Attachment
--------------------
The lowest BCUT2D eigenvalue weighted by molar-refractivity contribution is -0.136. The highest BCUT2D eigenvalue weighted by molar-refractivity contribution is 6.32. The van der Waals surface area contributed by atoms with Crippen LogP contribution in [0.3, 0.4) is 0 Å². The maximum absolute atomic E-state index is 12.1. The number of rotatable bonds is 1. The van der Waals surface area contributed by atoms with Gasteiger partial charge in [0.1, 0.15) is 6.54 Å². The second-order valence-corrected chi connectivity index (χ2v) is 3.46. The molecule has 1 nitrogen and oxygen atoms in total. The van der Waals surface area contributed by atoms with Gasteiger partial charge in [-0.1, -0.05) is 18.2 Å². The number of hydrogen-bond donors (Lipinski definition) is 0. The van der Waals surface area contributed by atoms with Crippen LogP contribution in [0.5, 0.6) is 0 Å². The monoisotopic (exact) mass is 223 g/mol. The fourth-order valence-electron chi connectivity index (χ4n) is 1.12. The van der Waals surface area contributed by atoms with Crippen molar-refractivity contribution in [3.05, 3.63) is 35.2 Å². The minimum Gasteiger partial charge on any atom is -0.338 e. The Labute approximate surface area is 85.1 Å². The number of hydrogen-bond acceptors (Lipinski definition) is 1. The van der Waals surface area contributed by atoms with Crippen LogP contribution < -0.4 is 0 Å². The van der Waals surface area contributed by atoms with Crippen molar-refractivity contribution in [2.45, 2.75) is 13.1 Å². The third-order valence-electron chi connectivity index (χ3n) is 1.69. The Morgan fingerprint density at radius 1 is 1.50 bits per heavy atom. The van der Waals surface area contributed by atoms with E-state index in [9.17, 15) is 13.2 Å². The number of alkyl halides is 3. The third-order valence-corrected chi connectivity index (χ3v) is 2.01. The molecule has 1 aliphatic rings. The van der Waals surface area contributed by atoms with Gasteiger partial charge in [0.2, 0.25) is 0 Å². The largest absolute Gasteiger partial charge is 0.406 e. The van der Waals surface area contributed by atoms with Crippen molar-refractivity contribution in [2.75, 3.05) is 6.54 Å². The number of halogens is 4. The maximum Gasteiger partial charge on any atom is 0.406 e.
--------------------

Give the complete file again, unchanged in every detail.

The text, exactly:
The lowest BCUT2D eigenvalue weighted by molar-refractivity contribution is -0.136. The highest BCUT2D eigenvalue weighted by molar-refractivity contribution is 6.32. The van der Waals surface area contributed by atoms with Crippen LogP contribution in [0.3, 0.4) is 0 Å². The maximum absolute atomic E-state index is 12.1. The number of rotatable bonds is 1. The van der Waals surface area contributed by atoms with Gasteiger partial charge in [0.1, 0.15) is 6.54 Å². The second-order valence-corrected chi connectivity index (χ2v) is 3.46. The molecule has 1 nitrogen and oxygen atoms in total. The van der Waals surface area contributed by atoms with Gasteiger partial charge in [-0.1, -0.05) is 18.2 Å². The number of hydrogen-bond donors (Lipinski definition) is 0. The van der Waals surface area contributed by atoms with Crippen LogP contribution in [0.5, 0.6) is 0 Å². The monoisotopic (exact) mass is 223 g/mol. The fourth-order valence-electron chi connectivity index (χ4n) is 1.12. The van der Waals surface area contributed by atoms with Crippen molar-refractivity contribution in [3.05, 3.63) is 35.2 Å². The minimum Gasteiger partial charge on any atom is -0.338 e. The Labute approximate surface area is 85.1 Å². The number of hydrogen-bond acceptors (Lipinski definition) is 1. The van der Waals surface area contributed by atoms with Crippen LogP contribution < -0.4 is 0 Å². The van der Waals surface area contributed by atoms with Crippen molar-refractivity contribution in [2.45, 2.75) is 13.1 Å². The third-order valence-electron chi connectivity index (χ3n) is 1.69. The Morgan fingerprint density at radius 1 is 1.50 bits per heavy atom. The van der Waals surface area contributed by atoms with E-state index in [9.17, 15) is 13.2 Å². The number of alkyl halides is 3. The third-order valence-corrected chi connectivity index (χ3v) is 2.01. The molecule has 1 aliphatic rings. The van der Waals surface area contributed by atoms with Gasteiger partial charge in [0.2, 0.25) is 0 Å². The largest absolute Gasteiger partial charge is 0.406 e. The van der Waals surface area contributed by atoms with Crippen molar-refractivity contribution in [2.75, 3.05) is 6.54 Å². The number of halogens is 4. The maximum Gasteiger partial charge on any atom is 0.406 e.